Anything specific to keep in mind restoring from rsync?

Karl Vogel vogelke at
Fri Aug 18 20:20:24 UTC 2017

On Fri, Aug 18, 2017 at 10:59:33PM +1000, Ian Smith wrote:
> rsync is great for 'user data', but I'm not sure whether it handles hard 
> links properly, which you'll want for system directories at least.

  Use the "-H" option to handle hard links.  This might burn you if
  you're providing a list of files to rsync instead of letting it roam
  over an entire tree; if all the linked files aren't included in your
  list, rsync has no way of knowing about them.

> Do you have some reason not to use the canonical dump(8) and restore(8)?  

  I avoid those because I copy between different systems (Linux, Solaris,
  BSD) much more often than between identical ones.

> If you're going with rsync, I strongly suggest not using /tmp; all sorts 
> of things may use that for, well, temporary files during the operation.

  Good advice -- you want a real filesystem for your target.  The only
  other thing I can think of is watch the trailing slashes in rsync
  arguments; it makes a big difference in where your files end up.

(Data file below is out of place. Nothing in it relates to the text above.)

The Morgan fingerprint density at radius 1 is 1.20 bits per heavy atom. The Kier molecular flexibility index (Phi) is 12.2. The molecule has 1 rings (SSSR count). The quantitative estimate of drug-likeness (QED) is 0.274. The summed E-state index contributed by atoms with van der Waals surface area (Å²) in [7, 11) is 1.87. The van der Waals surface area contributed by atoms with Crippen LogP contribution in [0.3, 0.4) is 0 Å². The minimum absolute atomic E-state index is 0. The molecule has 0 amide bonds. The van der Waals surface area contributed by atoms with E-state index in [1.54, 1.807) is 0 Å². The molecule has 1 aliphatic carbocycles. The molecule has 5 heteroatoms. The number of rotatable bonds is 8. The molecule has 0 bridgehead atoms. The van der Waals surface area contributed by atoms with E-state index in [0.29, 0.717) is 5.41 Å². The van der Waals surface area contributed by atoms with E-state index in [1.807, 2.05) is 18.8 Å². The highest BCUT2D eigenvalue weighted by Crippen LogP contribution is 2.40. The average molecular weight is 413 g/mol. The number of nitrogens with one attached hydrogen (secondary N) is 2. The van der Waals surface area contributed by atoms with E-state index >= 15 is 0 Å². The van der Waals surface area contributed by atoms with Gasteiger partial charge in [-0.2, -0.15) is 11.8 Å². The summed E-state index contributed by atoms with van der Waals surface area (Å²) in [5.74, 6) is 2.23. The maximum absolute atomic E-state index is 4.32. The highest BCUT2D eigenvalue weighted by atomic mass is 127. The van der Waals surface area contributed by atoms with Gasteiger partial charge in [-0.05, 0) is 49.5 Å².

I use the script below to sync Maildirs under date-based directories
  between two systems.

Karl Vogel                      I don't speak for the USAF or my company

Mangled song lyric: Baking carrot biscuits.
Actual lyric: Taking care of business.  ("Takin' Care Of Business")

#<syncmail: sync mail to backup

export PATH=/usr/local/bin:/bin:/sbin:/usr/bin

# Allow a date argument.
case "$#" in
    0) when='today' ;;
    *) when="$@" ;;

ymd=$(date -d "$when" '+%Y/%m%d' 2> /dev/null)
case "$?" in
    0) ;;
    *) echo "$when: bad date" >&2 ; exit 1 ;;

# Do the copy, and delete extraneous destination files.
rsync -raxu --delete -e \
    "ssh -c chacha20-poly1305 at -i $HOME/.ssh/bkup_ed25519" \
    $HOME/notebook/$ymd/Maildir/ \$HOME/notebook/$ymd/Maildir

exit 0

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